STATE STILL OWES $5.5 BILLION TO THE PRE-2007 LEGACY PENSION PROGRAM
By BERNADETTE WILSON
Two pieces of legislation currently before Alaska lawmakers, House Bills 55 and 220, would allow teachers, public safety personnel, and other public employees access into a poorly designed defined benefit pension system that exposes the state to significant risks of debt and unforeseen costs.
Both proposals have serious design issues. And, when combined with Alaska’s tax structure that is highly reliant on oil prices, a perfect storm could be brewing that might crowd out other services and may lead to the implementation of a sales or income tax on its citizens.
When Alaska elected to adopt a defined contribution retirement plan for its public employees in 2006, there were two major arguments for the change. Unfunded pension liabilities had already begun to accrue at an unsustainable rate, and the state feared another major revenue shortage like it had in the late 1980s and early 1990s impacting its ability to pay for the debt on their underfunded obligations while still maintaining public service levels.
A May 2019 paper sponsored by the National Conference on Public Employee Retirement Systems argued: “Economic strength of [the] plan sponsor is very important to understanding whether a system is in crisis or not.” It went on to say that “true security behind a public pension plan is the economic health and strength of the economy supporting the plan sponsor.” While the paper goes on to argue that governments are not like private entities and thus won’t disappear overnight, Alaska, inparticular, currently functions much more like a private entity than any other state in the country due to how the state uses oil and gas revenues. Right now, oil and gas tax revenues are deposited into the state budget. As the price of oil fluctuates, so does Alaska’s budget revenues and deficits. These deficits reached a crisis point in 2015 when then Governor Walker proposed a litany of new taxes to help shore up a $3.5 billion hole in the state’s budget.
While Alaska won’t ‘disappear’ like a private entity, this volatile revenue structure can most certainly lead to the disappearance of funds necessary to pay for promised benefits. And because these two pension proposals are using the same antiquated funding mechanisms that have continued to plague the state’s legacy pension plan, Alaska will once again very likely face rising pension costs in the near future.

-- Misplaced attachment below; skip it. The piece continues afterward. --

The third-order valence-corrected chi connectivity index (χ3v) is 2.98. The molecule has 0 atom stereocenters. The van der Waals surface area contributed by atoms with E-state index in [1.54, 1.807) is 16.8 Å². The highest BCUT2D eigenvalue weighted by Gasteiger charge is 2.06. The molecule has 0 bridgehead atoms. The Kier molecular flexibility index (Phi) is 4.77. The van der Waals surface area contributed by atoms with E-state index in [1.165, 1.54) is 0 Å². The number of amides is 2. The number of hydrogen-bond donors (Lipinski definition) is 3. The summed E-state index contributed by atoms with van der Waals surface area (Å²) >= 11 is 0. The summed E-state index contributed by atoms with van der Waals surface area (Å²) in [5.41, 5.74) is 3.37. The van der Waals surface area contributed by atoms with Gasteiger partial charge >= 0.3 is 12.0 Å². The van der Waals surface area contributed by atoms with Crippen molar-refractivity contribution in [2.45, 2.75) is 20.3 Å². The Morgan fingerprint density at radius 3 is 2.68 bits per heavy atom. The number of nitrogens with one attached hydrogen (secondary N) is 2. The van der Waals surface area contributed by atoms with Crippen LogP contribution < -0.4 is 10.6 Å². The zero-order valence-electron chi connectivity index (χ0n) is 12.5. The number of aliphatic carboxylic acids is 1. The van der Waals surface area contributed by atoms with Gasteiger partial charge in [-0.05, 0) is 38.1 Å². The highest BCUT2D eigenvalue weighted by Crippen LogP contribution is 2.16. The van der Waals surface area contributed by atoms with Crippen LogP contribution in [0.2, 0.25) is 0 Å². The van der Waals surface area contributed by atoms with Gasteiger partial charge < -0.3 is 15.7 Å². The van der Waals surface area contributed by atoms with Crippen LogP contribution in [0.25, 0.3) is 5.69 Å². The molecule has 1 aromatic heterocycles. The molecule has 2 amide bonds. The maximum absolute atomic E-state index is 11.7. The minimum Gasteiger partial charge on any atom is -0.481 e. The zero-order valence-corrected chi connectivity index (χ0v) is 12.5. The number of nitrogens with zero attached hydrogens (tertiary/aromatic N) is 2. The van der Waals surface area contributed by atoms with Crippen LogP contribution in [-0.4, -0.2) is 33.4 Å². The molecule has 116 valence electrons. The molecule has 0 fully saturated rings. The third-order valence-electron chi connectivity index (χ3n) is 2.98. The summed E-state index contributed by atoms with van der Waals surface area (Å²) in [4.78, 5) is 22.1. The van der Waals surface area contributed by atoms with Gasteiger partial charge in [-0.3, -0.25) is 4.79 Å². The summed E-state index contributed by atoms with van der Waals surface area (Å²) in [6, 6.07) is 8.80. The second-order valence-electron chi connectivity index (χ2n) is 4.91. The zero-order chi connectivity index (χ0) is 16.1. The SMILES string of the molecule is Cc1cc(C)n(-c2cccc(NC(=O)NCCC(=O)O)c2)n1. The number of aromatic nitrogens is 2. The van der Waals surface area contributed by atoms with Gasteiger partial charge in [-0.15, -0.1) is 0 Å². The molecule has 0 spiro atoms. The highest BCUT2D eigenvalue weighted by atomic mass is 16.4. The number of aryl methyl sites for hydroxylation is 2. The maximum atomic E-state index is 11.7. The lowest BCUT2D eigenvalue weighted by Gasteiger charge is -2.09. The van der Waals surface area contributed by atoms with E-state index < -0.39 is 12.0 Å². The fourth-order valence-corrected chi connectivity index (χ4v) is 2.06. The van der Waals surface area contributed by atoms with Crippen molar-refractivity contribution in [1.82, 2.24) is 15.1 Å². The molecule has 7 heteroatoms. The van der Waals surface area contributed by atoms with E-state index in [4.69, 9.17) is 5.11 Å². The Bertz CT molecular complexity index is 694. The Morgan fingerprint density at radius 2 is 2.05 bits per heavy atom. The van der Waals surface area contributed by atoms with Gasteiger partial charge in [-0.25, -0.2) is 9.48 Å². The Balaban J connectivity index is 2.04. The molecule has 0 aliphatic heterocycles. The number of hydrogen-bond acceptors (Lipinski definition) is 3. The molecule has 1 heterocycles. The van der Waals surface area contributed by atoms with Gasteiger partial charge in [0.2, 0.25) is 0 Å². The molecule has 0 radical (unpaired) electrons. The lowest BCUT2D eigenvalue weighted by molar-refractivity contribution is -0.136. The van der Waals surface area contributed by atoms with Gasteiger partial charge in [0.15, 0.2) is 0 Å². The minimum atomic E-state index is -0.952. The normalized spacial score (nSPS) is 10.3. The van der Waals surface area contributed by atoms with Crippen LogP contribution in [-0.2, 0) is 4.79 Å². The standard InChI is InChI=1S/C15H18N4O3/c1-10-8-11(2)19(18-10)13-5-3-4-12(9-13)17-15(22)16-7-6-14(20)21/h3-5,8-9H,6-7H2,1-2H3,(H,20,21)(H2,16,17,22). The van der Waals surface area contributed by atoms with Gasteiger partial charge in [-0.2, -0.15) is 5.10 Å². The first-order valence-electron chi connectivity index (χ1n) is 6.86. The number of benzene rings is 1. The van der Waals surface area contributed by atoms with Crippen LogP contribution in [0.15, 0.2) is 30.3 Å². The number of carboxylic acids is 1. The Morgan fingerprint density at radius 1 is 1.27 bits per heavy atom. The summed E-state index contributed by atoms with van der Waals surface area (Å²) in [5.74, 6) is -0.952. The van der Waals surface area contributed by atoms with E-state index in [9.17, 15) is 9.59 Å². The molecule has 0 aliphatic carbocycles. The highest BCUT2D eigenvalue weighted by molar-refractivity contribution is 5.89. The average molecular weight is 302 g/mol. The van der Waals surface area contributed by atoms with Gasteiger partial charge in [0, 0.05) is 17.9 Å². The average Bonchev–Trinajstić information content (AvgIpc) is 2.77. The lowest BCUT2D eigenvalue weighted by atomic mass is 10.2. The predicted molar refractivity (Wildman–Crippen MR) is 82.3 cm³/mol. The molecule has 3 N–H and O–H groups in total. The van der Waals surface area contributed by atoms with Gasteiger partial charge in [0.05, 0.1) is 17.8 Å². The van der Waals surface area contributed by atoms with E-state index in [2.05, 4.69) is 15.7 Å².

One consequence of these rising costs will come when the state will almost certainly be forced to lower its assumed rate on investment returns. The state still uses a 7.38% return assumption on its legacy pensions, and the two pension proposals would continue to use that same rate. This rate is above the national average and will, without a doubt, have to come down in the near future. This will immediately expose the state to massive increases in costs and underfunding in its brand-new pension plans.
With Alaska’s legislative session scheduled to end on May 18, time is running out for HB 220 as it has yet to be voted out of the House. Recognizing this lack of time, the House Education committee recently tried to insert HB 220’s language into a bipartisan education bill that had already passed the Senate, but this idea was ultimately voted down by the committee.
However, HB 55 has passed the House and now awaits a scheduled hearing in the Senate Finance committee. This hearing comes after some political potential maneuvering forced the HB 55 out of the Senate Labor and Commerce committee without a vote being held by the committee.
If these bills do pass, and when the likely scenario of unexpected costs occurs, this could create a massive budgetary problem for Alaska. With the volatility of oil prices, these costs may come at a time when the state does not have the revenues to pay for them. That leaves two options: allow the pension systems to accrue debt and hope the state finances recover fast enough to pay down that debt or pass a tax increase on the citizens of Alaska like Governor Walker proposed in 2015.
Alaska lawmakers need to consider these proposals more thoroughly before adding the potential for billions in unexpected costs, on top of the over $5.5 billion the state still owes to its legacy pension members.
Bernadette Wilson is the state director for Americans for Prosperity Alaska and is a small business owner.